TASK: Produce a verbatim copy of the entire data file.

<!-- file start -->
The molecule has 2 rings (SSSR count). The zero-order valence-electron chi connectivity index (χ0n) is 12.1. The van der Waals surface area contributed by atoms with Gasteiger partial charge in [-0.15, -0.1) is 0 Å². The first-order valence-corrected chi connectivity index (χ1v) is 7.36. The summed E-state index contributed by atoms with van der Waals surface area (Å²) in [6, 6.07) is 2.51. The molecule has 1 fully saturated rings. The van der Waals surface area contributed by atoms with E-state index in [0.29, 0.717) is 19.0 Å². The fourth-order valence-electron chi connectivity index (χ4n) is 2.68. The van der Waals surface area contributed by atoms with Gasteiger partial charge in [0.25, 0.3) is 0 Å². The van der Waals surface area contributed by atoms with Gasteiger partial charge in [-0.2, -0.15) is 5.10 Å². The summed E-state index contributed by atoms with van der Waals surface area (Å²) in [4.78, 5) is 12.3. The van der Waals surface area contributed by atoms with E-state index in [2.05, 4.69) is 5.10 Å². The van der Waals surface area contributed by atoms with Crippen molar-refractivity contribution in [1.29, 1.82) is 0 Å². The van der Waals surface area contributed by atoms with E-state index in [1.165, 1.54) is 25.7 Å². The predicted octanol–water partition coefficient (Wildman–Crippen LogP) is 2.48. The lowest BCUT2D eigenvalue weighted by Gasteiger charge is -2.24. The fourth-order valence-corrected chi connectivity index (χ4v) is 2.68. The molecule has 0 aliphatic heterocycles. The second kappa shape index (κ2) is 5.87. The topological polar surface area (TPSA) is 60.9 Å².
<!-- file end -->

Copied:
The molecule has 2 rings (SSSR count). The zero-order valence-electron chi connectivity index (χ0n) is 12.1. The van der Waals surface area contributed by atoms with Gasteiger partial charge in [-0.15, -0.1) is 0 Å². The first-order valence-corrected chi connectivity index (χ1v) is 7.36. The summed E-state index contributed by atoms with van der Waals surface area (Å²) in [6, 6.07) is 2.51. The molecule has 1 fully saturated rings. The van der Waals surface area contributed by atoms with E-state index in [0.29, 0.717) is 19.0 Å². The fourth-order valence-electron chi connectivity index (χ4n) is 2.68. The van der Waals surface area contributed by atoms with Gasteiger partial charge in [0.25, 0.3) is 0 Å². The van der Waals surface area contributed by atoms with Gasteiger partial charge in [-0.2, -0.15) is 5.10 Å². The summed E-state index contributed by atoms with van der Waals surface area (Å²) in [4.78, 5) is 12.3. The van der Waals surface area contributed by atoms with E-state index in [2.05, 4.69) is 5.10 Å². The van der Waals surface area contributed by atoms with Crippen molar-refractivity contribution in [1.29, 1.82) is 0 Å². The van der Waals surface area contributed by atoms with E-state index in [1.165, 1.54) is 25.7 Å². The predicted octanol–water partition coefficient (Wildman–Crippen LogP) is 2.48. The lowest BCUT2D eigenvalue weighted by Gasteiger charge is -2.24. The fourth-order valence-corrected chi connectivity index (χ4v) is 2.68. The molecule has 0 aliphatic heterocycles. The second kappa shape index (κ2) is 5.87. The topological polar surface area (TPSA) is 60.9 Å².